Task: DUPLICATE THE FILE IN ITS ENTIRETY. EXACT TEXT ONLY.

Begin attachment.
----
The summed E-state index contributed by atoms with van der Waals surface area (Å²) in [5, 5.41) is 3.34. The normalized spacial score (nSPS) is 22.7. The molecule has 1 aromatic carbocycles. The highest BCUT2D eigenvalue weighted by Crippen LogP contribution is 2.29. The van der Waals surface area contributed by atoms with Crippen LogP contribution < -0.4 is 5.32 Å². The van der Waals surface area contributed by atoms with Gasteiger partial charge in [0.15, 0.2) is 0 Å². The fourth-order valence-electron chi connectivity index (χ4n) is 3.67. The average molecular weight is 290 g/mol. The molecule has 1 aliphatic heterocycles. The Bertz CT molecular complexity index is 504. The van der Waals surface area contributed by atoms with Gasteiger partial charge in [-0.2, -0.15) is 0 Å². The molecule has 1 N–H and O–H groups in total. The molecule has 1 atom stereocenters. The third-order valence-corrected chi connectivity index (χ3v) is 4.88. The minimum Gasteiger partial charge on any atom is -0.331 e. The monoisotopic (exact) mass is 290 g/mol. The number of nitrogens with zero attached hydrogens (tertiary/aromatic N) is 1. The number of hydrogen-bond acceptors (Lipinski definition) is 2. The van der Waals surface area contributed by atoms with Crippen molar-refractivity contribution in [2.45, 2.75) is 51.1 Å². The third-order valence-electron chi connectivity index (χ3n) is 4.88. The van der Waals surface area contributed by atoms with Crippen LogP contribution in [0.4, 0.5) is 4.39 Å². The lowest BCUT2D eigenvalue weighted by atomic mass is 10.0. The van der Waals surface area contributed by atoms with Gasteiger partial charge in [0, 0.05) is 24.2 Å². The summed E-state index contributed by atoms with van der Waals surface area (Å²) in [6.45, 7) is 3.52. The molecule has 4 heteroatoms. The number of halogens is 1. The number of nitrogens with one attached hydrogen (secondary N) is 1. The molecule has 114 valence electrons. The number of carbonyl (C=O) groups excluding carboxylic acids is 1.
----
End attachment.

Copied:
The summed E-state index contributed by atoms with van der Waals surface area (Å²) in [5, 5.41) is 3.34. The normalized spacial score (nSPS) is 22.7. The molecule has 1 aromatic carbocycles. The highest BCUT2D eigenvalue weighted by Crippen LogP contribution is 2.29. The van der Waals surface area contributed by atoms with Crippen LogP contribution < -0.4 is 5.32 Å². The van der Waals surface area contributed by atoms with Gasteiger partial charge in [0.15, 0.2) is 0 Å². The fourth-order valence-electron chi connectivity index (χ4n) is 3.67. The average molecular weight is 290 g/mol. The molecule has 1 aliphatic heterocycles. The Bertz CT molecular complexity index is 504. The van der Waals surface area contributed by atoms with Gasteiger partial charge in [-0.2, -0.15) is 0 Å². The molecule has 1 N–H and O–H groups in total. The molecule has 1 atom stereocenters. The third-order valence-corrected chi connectivity index (χ3v) is 4.88. The minimum Gasteiger partial charge on any atom is -0.331 e. The monoisotopic (exact) mass is 290 g/mol. The number of nitrogens with zero attached hydrogens (tertiary/aromatic N) is 1. The number of hydrogen-bond acceptors (Lipinski definition) is 2. The van der Waals surface area contributed by atoms with Crippen molar-refractivity contribution in [2.45, 2.75) is 51.1 Å². The third-order valence-electron chi connectivity index (χ3n) is 4.88. The van der Waals surface area contributed by atoms with Crippen LogP contribution in [0.4, 0.5) is 4.39 Å². The lowest BCUT2D eigenvalue weighted by atomic mass is 10.0. The van der Waals surface area contributed by atoms with Gasteiger partial charge in [0, 0.05) is 24.2 Å². The summed E-state index contributed by atoms with van der Waals surface area (Å²) in [6.45, 7) is 3.52. The molecule has 4 heteroatoms. The number of halogens is 1. The number of nitrogens with one attached hydrogen (secondary N) is 1. The molecule has 114 valence electrons. The number of carbonyl (C=O) groups excluding carboxylic acids is 1.